1958 Harley-Davidson XLCH Sportster

The 1958 Harley-Davidson XLCH Sportster was born of competition stock.

| July/August 2014

1958 Harley-Davidson Sportster XLCH
Claimed power:
55hp @ 6,300rpm (approx.)
Top speed:
883cc air-cooled OHV 45-degree V-twin, 76.2mm x 96.85mm bore and stroke, 9:1 compression ratio
Weight (wet):
480lb (218kg)
Fuel capacity/MPG:
1.9gal (7.2ltr)/40mpg (est.)
Price then/now:
$1,265 (approx.)/$7,500-$12,500

Competition improves the breed, they say. And while the 1958 Harley-Davidson XLCH Sportster was born of competition stock, its engine capacity eschewed the very type of racing its direct ancestors were designed for. How come?

To answer that, we have to go back to the mid-1930s, when racer and Motorcycle Hall of Famer Reggie Pink helped draw up the rules for production-based track racing. As he was also a British bike dealer, Pink advocated for fair competition between American brands and imports. The result was AMA’s production-based Class C, which allowed overhead valve bikes of 500cc to compete against sidevalve machines up to 750cc — or 45 cubic inches. Harley-Davidson developed the famous WRTT specifically for this class.

The K

But it was post-World War II competition from lightweight British parallel twins that motivated the Motor Company to develop a new 45-cubic-inch street bike, but still with one eye on Class C racing. The result was the Model K of 1952, a unit-construction 750cc 45-degree V-twin in a lightweight (for Harley, anyway) chassis with modern telescopic fork and swingarm rear suspension. The engine retained sidevalves for Class C homologation purposes, and the competition KRTT version ruled Class C until Dick Mann’s Grand National win on a BSA in 1963.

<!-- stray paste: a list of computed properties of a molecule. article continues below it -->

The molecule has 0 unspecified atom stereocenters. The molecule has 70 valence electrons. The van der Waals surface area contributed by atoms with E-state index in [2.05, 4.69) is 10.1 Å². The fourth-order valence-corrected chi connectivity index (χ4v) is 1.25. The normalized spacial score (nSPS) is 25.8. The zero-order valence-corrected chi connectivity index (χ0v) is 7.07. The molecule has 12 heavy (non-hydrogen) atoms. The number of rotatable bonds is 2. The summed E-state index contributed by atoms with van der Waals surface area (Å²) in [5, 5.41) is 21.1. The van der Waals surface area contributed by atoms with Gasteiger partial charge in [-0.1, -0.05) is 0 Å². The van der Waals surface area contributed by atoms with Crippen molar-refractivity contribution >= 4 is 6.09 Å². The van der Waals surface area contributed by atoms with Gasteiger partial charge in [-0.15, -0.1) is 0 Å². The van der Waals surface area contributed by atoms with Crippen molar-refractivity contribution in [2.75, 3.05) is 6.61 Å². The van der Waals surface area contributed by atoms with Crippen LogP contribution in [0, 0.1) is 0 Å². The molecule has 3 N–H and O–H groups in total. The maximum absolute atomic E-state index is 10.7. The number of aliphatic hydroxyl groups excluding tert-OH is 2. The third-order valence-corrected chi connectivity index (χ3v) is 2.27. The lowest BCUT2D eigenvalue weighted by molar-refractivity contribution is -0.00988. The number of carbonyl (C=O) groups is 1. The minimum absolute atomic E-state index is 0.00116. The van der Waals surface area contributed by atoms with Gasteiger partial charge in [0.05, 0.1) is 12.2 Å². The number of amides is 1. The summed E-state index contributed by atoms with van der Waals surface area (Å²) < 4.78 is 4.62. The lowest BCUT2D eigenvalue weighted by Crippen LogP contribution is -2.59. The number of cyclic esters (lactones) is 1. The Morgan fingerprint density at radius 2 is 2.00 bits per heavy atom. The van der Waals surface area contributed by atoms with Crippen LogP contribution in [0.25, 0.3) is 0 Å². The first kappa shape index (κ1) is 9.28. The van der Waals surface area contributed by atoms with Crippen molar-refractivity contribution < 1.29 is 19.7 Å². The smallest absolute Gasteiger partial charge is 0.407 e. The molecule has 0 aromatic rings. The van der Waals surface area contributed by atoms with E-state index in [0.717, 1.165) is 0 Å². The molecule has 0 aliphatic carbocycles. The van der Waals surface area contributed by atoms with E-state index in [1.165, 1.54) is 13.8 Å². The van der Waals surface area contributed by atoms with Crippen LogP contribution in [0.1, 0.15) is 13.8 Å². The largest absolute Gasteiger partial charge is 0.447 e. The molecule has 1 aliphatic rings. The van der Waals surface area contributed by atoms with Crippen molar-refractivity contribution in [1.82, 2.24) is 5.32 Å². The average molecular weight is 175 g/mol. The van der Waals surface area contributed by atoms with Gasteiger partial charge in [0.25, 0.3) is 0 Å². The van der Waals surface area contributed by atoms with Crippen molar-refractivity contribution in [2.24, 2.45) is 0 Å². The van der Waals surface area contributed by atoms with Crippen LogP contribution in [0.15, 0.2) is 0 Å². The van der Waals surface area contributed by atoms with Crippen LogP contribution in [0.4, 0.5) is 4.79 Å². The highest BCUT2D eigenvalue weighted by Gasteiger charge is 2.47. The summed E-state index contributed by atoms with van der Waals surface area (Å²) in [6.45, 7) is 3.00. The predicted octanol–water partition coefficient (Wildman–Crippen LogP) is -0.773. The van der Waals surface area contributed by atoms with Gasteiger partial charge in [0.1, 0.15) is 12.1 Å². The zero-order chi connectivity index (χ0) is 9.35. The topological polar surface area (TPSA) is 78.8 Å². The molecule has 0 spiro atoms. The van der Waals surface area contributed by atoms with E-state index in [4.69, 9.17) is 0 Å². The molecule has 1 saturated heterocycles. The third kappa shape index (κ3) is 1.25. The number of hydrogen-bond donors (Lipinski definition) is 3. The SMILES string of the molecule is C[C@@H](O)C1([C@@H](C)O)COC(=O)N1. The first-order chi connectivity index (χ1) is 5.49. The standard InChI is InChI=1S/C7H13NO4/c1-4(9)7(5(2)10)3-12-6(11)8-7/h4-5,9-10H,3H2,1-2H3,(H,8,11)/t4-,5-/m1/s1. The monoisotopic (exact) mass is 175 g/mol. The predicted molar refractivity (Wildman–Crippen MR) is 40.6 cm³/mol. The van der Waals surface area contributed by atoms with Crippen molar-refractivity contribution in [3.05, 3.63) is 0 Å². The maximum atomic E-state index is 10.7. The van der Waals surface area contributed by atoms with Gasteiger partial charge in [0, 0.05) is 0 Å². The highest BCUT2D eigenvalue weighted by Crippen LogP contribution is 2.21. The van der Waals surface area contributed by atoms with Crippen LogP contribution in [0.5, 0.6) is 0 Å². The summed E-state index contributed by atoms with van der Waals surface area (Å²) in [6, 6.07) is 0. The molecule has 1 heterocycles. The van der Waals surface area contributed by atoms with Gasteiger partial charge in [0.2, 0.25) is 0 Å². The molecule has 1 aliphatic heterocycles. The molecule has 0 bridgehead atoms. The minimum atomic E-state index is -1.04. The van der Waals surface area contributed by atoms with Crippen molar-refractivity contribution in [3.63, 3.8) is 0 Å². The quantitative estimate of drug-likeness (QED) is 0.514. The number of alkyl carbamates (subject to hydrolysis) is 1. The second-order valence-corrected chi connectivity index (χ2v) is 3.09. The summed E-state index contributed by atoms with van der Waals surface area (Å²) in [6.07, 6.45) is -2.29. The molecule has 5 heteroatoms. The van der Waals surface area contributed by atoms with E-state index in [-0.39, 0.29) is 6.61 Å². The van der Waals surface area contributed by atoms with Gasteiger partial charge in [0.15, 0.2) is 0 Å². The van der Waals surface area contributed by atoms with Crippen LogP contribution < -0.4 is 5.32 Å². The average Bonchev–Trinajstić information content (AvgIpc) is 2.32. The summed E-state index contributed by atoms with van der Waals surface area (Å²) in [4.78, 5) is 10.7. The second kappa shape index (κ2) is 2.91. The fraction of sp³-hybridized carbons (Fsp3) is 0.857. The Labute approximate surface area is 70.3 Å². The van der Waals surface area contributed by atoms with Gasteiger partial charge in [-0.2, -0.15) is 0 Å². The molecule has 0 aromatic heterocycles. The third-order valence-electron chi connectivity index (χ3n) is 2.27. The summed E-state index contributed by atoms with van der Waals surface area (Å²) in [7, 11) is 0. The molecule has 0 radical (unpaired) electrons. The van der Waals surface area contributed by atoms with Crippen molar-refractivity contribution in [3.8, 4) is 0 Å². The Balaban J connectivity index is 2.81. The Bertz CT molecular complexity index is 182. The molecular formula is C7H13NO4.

The Sportster XL

But in spite of a capacity increase to 888cc for the KH and KHK, the flathead K bikes couldn’t match the performance of the new overhead valve British 650s. Harley embraced the inevitable with the 883cc overhead valve Sportster, and in doing so, the company acknowledged two things: Overhead valves were the way forward, and the Sportster was not going Class C racing anytime soon. The KRTT would soldier on until Class C rules were changed for 1969, prompting the development of the Sportster-based XR750.

The Sportster was launched for 1957 as the Model XL, essentially a new overhead valve engine in slightly modified Model K running gear. The iron cylinders used a new 3-inch bore with the 3-9/16-inch stroke from the Model K — a stroke dimension that remains in all Sportsters to the present. Iron heads with hemispherical combustion chambers topped the cylinders, with valves operated by pushrods and rockers. Each pushrod had its own single-lobe camshaft, the four arranged in an arc inside the timing chest and driven by a half-time gear that also turned the ignition timer.

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